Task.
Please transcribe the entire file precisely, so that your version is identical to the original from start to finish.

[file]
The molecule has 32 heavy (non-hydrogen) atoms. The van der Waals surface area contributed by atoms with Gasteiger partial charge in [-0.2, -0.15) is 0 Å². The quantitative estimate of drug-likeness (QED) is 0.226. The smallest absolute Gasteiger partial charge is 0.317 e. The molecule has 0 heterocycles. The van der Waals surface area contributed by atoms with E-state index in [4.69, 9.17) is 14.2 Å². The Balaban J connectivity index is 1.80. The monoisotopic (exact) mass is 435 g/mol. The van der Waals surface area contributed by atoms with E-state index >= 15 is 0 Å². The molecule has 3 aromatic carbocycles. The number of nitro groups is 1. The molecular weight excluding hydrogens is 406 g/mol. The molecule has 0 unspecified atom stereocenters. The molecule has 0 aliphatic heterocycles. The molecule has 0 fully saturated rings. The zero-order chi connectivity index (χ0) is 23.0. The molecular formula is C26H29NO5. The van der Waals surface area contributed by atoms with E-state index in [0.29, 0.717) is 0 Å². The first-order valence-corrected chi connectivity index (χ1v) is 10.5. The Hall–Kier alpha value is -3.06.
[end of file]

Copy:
The molecule has 32 heavy (non-hydrogen) atoms. The van der Waals surface area contributed by atoms with Gasteiger partial charge in [-0.2, -0.15) is 0 Å². The quantitative estimate of drug-likeness (QED) is 0.226. The smallest absolute Gasteiger partial charge is 0.317 e. The molecule has 0 heterocycles. The van der Waals surface area contributed by atoms with E-state index in [4.69, 9.17) is 14.2 Å². The Balaban J connectivity index is 1.80. The monoisotopic (exact) mass is 435 g/mol. The van der Waals surface area contributed by atoms with E-state index >= 15 is 0 Å². The molecule has 3 aromatic carbocycles. The number of nitro groups is 1. The molecular weight excluding hydrogens is 406 g/mol. The molecule has 0 unspecified atom stereocenters. The molecule has 0 aliphatic heterocycles. The molecule has 0 fully saturated rings. The zero-order chi connectivity index (χ0) is 23.0. The molecular formula is C26H29NO5. The van der Waals surface area contributed by atoms with E-state index in [0.29, 0.717) is 0 Å². The first-order valence-corrected chi connectivity index (χ1v) is 10.5. The Hall–Kier alpha value is -3.06.